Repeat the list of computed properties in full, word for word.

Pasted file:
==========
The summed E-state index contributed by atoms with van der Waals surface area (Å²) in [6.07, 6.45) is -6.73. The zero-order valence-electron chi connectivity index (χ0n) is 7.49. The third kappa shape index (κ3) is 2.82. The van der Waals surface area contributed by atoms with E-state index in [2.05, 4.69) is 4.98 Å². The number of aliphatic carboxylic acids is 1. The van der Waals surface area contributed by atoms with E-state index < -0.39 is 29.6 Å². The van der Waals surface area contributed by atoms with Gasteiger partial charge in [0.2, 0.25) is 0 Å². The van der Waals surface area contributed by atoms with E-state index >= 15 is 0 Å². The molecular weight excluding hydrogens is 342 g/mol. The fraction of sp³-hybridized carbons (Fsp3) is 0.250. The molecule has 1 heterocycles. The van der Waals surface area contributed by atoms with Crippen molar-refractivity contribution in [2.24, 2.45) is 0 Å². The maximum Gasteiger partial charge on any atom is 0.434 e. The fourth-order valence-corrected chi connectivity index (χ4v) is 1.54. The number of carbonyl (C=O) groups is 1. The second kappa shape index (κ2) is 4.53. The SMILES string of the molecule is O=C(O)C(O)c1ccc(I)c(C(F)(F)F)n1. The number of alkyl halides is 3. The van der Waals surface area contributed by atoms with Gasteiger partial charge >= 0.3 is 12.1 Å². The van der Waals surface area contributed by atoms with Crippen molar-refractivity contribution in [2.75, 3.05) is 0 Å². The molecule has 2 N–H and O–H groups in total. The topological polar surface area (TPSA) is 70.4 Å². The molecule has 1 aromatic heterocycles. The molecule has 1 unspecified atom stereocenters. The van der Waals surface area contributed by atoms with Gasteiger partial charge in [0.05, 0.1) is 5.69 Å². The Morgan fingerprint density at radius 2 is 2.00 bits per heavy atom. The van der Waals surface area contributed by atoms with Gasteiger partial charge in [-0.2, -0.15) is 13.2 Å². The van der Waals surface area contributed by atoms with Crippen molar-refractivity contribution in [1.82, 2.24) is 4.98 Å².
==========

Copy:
The summed E-state index contributed by atoms with van der Waals surface area (Å²) in [6.07, 6.45) is -6.73. The zero-order valence-electron chi connectivity index (χ0n) is 7.49. The third kappa shape index (κ3) is 2.82. The van der Waals surface area contributed by atoms with E-state index in [2.05, 4.69) is 4.98 Å². The number of aliphatic carboxylic acids is 1. The van der Waals surface area contributed by atoms with E-state index < -0.39 is 29.6 Å². The van der Waals surface area contributed by atoms with Gasteiger partial charge in [0.2, 0.25) is 0 Å². The van der Waals surface area contributed by atoms with E-state index >= 15 is 0 Å². The molecular weight excluding hydrogens is 342 g/mol. The fraction of sp³-hybridized carbons (Fsp3) is 0.250. The molecule has 1 heterocycles. The van der Waals surface area contributed by atoms with Crippen molar-refractivity contribution in [2.24, 2.45) is 0 Å². The maximum Gasteiger partial charge on any atom is 0.434 e. The fourth-order valence-corrected chi connectivity index (χ4v) is 1.54. The number of carbonyl (C=O) groups is 1. The second kappa shape index (κ2) is 4.53. The SMILES string of the molecule is O=C(O)C(O)c1ccc(I)c(C(F)(F)F)n1. The number of alkyl halides is 3. The van der Waals surface area contributed by atoms with Gasteiger partial charge >= 0.3 is 12.1 Å². The van der Waals surface area contributed by atoms with Crippen molar-refractivity contribution in [2.75, 3.05) is 0 Å². The molecule has 2 N–H and O–H groups in total. The topological polar surface area (TPSA) is 70.4 Å². The molecule has 1 aromatic heterocycles. The molecule has 1 unspecified atom stereocenters. The van der Waals surface area contributed by atoms with Gasteiger partial charge in [0.05, 0.1) is 5.69 Å². The Morgan fingerprint density at radius 2 is 2.00 bits per heavy atom. The van der Waals surface area contributed by atoms with Gasteiger partial charge in [-0.2, -0.15) is 13.2 Å². The van der Waals surface area contributed by atoms with Crippen molar-refractivity contribution in [1.82, 2.24) is 4.98 Å².